•  Social partner involvement in economic governance:


  •  On 3 October, we participated for the first time in a consultation meeting organised by DG Employment in view of the Annual Growth Survey for 2012-2013.


  •  We will start soon a discussion with ETUC, CEEP and UEAPME on our role in the European semester, and on the proposed European monitoring of labour costs.


  •  Our starting point is that no new structures are needed but existing ones adapted to the new governance. Moreover, we find it essential that the Commission and Council speak with one voice on economic governance related issues.


  • What‟s coming next? 2013


  •  An important test for us as social partners will come next year when we will start the negotiations on an in-depth study on employment.


  •  All too often, we hear our negotiating partner minimising the importance of labour market reforms to achieve growth and jobs. This is not an appropriate answer. By contrast, we count on the ETUC to engage with us constructively and responsibly in this negotiation.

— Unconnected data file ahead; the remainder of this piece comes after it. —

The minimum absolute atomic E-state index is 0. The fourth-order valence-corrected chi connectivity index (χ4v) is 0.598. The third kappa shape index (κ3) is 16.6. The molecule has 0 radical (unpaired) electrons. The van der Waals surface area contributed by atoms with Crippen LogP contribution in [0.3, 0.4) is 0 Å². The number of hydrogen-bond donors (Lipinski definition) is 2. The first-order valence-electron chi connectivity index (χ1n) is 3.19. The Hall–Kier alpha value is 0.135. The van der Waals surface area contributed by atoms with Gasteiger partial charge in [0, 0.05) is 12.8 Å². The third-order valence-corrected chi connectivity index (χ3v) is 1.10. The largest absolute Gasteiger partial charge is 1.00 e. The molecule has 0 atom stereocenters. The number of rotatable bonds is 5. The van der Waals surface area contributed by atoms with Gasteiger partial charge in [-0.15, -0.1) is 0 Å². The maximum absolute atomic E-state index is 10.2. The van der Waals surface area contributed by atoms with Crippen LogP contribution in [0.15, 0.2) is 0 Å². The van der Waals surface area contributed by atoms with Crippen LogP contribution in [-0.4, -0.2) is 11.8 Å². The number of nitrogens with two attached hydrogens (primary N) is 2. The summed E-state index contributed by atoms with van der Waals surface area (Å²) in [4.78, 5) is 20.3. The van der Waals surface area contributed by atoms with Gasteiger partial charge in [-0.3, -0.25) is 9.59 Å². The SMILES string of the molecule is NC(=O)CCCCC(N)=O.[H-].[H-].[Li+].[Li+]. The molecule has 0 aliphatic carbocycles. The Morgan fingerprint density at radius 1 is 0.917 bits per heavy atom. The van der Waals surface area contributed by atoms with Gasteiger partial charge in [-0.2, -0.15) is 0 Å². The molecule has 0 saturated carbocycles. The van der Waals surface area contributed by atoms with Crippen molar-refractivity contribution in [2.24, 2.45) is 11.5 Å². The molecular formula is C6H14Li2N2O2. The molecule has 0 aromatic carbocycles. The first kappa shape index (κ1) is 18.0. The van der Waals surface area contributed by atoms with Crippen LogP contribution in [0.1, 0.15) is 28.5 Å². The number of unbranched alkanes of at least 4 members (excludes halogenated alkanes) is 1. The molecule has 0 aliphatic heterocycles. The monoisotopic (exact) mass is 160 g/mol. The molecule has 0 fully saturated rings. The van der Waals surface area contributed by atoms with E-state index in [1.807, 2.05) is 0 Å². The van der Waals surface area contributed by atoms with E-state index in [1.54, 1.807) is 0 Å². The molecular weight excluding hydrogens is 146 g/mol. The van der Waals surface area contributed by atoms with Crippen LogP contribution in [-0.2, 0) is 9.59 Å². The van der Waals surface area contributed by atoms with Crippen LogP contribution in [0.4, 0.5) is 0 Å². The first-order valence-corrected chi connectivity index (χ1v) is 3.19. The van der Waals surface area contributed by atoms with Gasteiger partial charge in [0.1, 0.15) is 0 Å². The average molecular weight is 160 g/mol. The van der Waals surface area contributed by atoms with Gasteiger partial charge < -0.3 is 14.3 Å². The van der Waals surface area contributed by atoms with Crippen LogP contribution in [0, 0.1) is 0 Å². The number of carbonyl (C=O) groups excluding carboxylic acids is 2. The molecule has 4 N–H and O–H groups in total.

•  Our aim will be to design the right EU framework for balanced labour market reforms that can be supported by employers and trade unions. It is our common interest to restore the competitiveness of European companies and workers, to achieve employment and productivity growth.


  • Some words of caution


  • Review EU legislation in the area of disclosure of non-financial information: Commission‟s actions should not legislate voluntary CSR company activities and limit administrative burdens on companies to the minimum, taking into account existing international frameworks and investors‟ legitimate information needs.


Date: 24.10.2012